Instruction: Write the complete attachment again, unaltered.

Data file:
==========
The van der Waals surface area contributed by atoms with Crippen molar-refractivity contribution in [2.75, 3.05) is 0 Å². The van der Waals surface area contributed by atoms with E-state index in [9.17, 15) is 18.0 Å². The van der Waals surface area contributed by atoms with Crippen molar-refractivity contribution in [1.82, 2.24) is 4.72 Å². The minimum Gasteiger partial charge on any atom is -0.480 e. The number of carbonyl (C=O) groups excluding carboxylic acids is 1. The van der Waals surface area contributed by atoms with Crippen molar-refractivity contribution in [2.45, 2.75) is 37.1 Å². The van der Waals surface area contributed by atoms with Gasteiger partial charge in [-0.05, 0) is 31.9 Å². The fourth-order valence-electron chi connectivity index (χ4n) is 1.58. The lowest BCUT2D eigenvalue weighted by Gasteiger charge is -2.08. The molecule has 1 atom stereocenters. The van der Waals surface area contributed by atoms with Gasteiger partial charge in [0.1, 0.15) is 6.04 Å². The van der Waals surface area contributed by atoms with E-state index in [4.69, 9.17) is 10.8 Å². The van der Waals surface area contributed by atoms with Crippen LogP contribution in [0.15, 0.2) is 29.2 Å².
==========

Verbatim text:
The van der Waals surface area contributed by atoms with Crippen molar-refractivity contribution in [2.75, 3.05) is 0 Å². The van der Waals surface area contributed by atoms with E-state index in [9.17, 15) is 18.0 Å². The van der Waals surface area contributed by atoms with Crippen molar-refractivity contribution in [1.82, 2.24) is 4.72 Å². The minimum Gasteiger partial charge on any atom is -0.480 e. The number of carbonyl (C=O) groups excluding carboxylic acids is 1. The van der Waals surface area contributed by atoms with Crippen molar-refractivity contribution in [2.45, 2.75) is 37.1 Å². The van der Waals surface area contributed by atoms with Gasteiger partial charge in [-0.05, 0) is 31.9 Å². The fourth-order valence-electron chi connectivity index (χ4n) is 1.58. The lowest BCUT2D eigenvalue weighted by Gasteiger charge is -2.08. The molecule has 1 atom stereocenters. The van der Waals surface area contributed by atoms with Gasteiger partial charge in [0.1, 0.15) is 6.04 Å². The van der Waals surface area contributed by atoms with E-state index in [4.69, 9.17) is 10.8 Å². The van der Waals surface area contributed by atoms with Crippen LogP contribution in [0.15, 0.2) is 29.2 Å².